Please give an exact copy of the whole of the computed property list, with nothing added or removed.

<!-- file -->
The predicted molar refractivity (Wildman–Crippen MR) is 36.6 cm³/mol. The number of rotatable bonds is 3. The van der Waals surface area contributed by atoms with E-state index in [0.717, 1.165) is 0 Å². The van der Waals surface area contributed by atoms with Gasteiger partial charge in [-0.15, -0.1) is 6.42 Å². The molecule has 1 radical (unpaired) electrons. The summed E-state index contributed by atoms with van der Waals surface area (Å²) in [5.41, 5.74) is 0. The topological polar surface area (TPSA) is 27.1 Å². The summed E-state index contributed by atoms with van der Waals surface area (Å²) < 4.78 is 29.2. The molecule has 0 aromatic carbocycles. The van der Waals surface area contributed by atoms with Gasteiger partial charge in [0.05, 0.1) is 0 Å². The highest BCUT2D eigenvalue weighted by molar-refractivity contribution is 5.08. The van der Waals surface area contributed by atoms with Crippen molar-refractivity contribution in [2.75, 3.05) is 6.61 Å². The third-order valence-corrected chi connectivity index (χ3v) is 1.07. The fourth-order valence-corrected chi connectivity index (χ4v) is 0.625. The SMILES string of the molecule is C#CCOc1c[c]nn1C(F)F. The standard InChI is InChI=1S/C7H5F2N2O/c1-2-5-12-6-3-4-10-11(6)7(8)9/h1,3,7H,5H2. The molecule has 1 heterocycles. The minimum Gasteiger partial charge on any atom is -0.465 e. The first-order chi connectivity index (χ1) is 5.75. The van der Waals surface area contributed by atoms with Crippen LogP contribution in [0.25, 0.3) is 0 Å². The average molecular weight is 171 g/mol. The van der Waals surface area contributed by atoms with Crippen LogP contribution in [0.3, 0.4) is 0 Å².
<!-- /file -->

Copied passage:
The predicted molar refractivity (Wildman–Crippen MR) is 36.6 cm³/mol. The number of rotatable bonds is 3. The van der Waals surface area contributed by atoms with E-state index in [0.717, 1.165) is 0 Å². The van der Waals surface area contributed by atoms with Gasteiger partial charge in [-0.15, -0.1) is 6.42 Å². The molecule has 1 radical (unpaired) electrons. The summed E-state index contributed by atoms with van der Waals surface area (Å²) in [5.41, 5.74) is 0. The topological polar surface area (TPSA) is 27.1 Å². The summed E-state index contributed by atoms with van der Waals surface area (Å²) < 4.78 is 29.2. The molecule has 0 aromatic carbocycles. The van der Waals surface area contributed by atoms with Gasteiger partial charge in [0.05, 0.1) is 0 Å². The highest BCUT2D eigenvalue weighted by molar-refractivity contribution is 5.08. The van der Waals surface area contributed by atoms with Crippen molar-refractivity contribution in [2.75, 3.05) is 6.61 Å². The third-order valence-corrected chi connectivity index (χ3v) is 1.07. The fourth-order valence-corrected chi connectivity index (χ4v) is 0.625. The SMILES string of the molecule is C#CCOc1c[c]nn1C(F)F. The standard InChI is InChI=1S/C7H5F2N2O/c1-2-5-12-6-3-4-10-11(6)7(8)9/h1,3,7H,5H2. The molecule has 1 heterocycles. The minimum Gasteiger partial charge on any atom is -0.465 e. The first-order chi connectivity index (χ1) is 5.75. The van der Waals surface area contributed by atoms with Crippen LogP contribution in [0.25, 0.3) is 0 Å². The average molecular weight is 171 g/mol. The van der Waals surface area contributed by atoms with Crippen LogP contribution in [0.3, 0.4) is 0 Å².